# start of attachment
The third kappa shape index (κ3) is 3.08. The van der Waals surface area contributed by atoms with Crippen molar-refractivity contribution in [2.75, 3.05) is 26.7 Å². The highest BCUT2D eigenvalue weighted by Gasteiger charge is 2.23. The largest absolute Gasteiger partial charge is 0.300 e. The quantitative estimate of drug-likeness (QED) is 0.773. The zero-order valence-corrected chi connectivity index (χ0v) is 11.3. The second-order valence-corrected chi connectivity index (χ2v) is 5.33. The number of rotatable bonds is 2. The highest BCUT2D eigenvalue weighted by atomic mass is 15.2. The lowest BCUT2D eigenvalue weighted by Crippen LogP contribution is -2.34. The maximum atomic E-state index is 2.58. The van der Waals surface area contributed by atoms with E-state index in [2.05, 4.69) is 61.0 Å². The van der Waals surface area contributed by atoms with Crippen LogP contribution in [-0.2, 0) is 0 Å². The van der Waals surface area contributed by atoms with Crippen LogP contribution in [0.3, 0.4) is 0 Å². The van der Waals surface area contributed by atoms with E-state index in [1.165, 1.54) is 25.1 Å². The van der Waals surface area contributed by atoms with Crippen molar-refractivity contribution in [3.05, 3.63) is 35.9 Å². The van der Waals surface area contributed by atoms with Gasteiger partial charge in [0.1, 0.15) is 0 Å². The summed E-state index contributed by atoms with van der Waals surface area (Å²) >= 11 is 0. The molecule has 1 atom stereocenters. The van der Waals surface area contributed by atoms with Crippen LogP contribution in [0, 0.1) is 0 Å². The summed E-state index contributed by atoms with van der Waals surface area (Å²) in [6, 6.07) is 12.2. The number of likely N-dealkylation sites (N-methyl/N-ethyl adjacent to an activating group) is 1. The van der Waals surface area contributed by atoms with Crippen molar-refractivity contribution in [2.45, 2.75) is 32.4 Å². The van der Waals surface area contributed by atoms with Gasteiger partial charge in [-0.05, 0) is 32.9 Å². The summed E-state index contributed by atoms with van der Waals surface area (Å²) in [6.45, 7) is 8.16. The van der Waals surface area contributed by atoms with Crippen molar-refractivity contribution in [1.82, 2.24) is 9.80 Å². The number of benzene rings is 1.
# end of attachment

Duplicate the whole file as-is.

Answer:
The third kappa shape index (κ3) is 3.08. The van der Waals surface area contributed by atoms with Crippen molar-refractivity contribution in [2.75, 3.05) is 26.7 Å². The highest BCUT2D eigenvalue weighted by Gasteiger charge is 2.23. The largest absolute Gasteiger partial charge is 0.300 e. The quantitative estimate of drug-likeness (QED) is 0.773. The zero-order valence-corrected chi connectivity index (χ0v) is 11.3. The second-order valence-corrected chi connectivity index (χ2v) is 5.33. The number of rotatable bonds is 2. The highest BCUT2D eigenvalue weighted by atomic mass is 15.2. The lowest BCUT2D eigenvalue weighted by Crippen LogP contribution is -2.34. The maximum atomic E-state index is 2.58. The van der Waals surface area contributed by atoms with E-state index in [2.05, 4.69) is 61.0 Å². The van der Waals surface area contributed by atoms with Crippen LogP contribution in [-0.2, 0) is 0 Å². The van der Waals surface area contributed by atoms with Crippen LogP contribution in [0.3, 0.4) is 0 Å². The van der Waals surface area contributed by atoms with E-state index in [1.165, 1.54) is 25.1 Å². The van der Waals surface area contributed by atoms with Crippen molar-refractivity contribution in [3.05, 3.63) is 35.9 Å². The van der Waals surface area contributed by atoms with Gasteiger partial charge in [0.1, 0.15) is 0 Å². The summed E-state index contributed by atoms with van der Waals surface area (Å²) >= 11 is 0. The molecule has 1 atom stereocenters. The van der Waals surface area contributed by atoms with Crippen LogP contribution in [0, 0.1) is 0 Å². The summed E-state index contributed by atoms with van der Waals surface area (Å²) in [6, 6.07) is 12.2. The number of likely N-dealkylation sites (N-methyl/N-ethyl adjacent to an activating group) is 1. The van der Waals surface area contributed by atoms with Crippen molar-refractivity contribution in [2.45, 2.75) is 32.4 Å². The van der Waals surface area contributed by atoms with Gasteiger partial charge in [-0.05, 0) is 32.9 Å². The summed E-state index contributed by atoms with van der Waals surface area (Å²) in [6.45, 7) is 8.16. The van der Waals surface area contributed by atoms with Crippen molar-refractivity contribution in [1.82, 2.24) is 9.80 Å². The number of benzene rings is 1.